There is an old saying that winners write the history; Iím not sure that is entirely accurate, particularly in respect to the Second World War, a subject in which it sometimes seems as if most of the published work is from the side that lost the war. Another book, recently published, that continues this trend is ďThe Lions of Carentan; Fallschirmjager Regiment 6, 1943-1945Ē, written by Volker Griesser.
In the book Griesser compiles the history of the Regiment from its formation in 1943 all the way through to its final surrender at the end of the war. It begins with the unitís formation and training, which was interrupted for deployment to Italy. Following that the unit was engaged in Russia, the Normandy battles, Holland, Belgium, the Ardennes, were they conducted the last wartime drop of German paratroopers, and eventually the final battles in Germany itself. Each of these deployments is conveniently covered in separate chapters. The book gives an excellent description of the wartime service through the use of extensive veterans recollections interspersed with commentary from the author.
Of importance to the modeler are the extensive photographs throughout that focus on the men and the uniforms of the Fallschirmjagers. What was really nice was that most of these photos come from the private collections of the veterans themselves and have thus never been published beforehand.
I particularly enjoyed the treatment of the unitís first combat engagement against Italian troops following the capitulation of the Italian government. What stood out for me in this chapter was the authors, and the veterans, evenhanded treatment of the Italian military. Griesser paints a picture that shows the Italian military to be a much more dangerous and competent opponent than is often portrayed.
Overall the book does a decent job of telling the story of these elite troopers. There are a few caveats however, first was the poor job of editing that left several errors in spelling and syntax in the text. The other caveat is that Griesser is dealing with veteranís recollections from nearly 60 years ago, which means that some of memories may be somewhat exaggerated or embellished. For instance, one memory has a glider coming in hard for a landing during a training exercise in which the drogue chute fails to deploy, the plane manages to successfully maneuver below some power lines, hits two light poles that clip the wind tips off, maneuvers between buildings, has both wings eventually sheared off, after which the fuselage continues to hurtle through the air, eventually coming to rest in a giant cloud of dust and debris that everyone miraculously walks away, all while being watched by a crowd of over 1000 amazed observers. Sometimes it is hard to take those kind of cartoonish recollections seriously in what is supposed to be a serious work.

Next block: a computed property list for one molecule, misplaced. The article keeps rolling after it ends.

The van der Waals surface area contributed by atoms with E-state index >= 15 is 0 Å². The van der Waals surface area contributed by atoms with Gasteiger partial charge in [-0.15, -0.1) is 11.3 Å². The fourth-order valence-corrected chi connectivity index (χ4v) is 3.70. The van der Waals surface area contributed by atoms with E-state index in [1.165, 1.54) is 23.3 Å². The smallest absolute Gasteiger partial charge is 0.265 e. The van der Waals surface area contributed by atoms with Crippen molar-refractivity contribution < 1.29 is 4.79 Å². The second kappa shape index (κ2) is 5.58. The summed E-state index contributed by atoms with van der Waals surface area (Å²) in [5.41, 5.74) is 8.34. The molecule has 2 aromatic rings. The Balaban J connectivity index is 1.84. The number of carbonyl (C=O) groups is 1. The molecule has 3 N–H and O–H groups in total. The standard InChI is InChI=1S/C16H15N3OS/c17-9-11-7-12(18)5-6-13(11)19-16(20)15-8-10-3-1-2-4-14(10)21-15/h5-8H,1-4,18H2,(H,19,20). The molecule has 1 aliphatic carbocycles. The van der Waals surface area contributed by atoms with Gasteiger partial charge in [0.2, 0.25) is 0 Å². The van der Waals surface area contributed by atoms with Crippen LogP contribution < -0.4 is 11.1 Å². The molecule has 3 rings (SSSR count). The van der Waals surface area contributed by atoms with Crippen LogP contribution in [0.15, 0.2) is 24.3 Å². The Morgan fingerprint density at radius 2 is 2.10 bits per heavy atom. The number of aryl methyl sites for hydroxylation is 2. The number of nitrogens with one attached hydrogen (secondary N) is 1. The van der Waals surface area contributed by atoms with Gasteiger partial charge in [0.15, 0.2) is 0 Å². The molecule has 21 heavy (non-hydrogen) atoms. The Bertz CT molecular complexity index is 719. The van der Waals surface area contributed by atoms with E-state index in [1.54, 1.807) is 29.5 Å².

Despite those shortcomings the book was an enjoyable and entertaining read. It is valuable to be able to see what common soldiers who fought on the other side were thinking and experiencing. Even if their memories are a bit suspect at times the overall feel and emotion is very much correct.
Highs: Extensive photography and veteran's recollections that help to tell the story of one of Germany's elite combat units. Lows: Poor editing, some of the memories should be taken with a grain of salt after so many years. Verdict: Good book that provides a decent path toward understanding the wartime experiences of common soldiers.
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About Rick Cooper (clovis899) FROM: CALIFORNIA, UNITED STATES
I have been modeling for about 30 years now. Once upon a time in another century I owned my own hobby shop; way more work than it was worth. I tip my opti-visor to those who make a real living at it. Mainly build armor these days but I keep working at figures, planes and the occasional ship.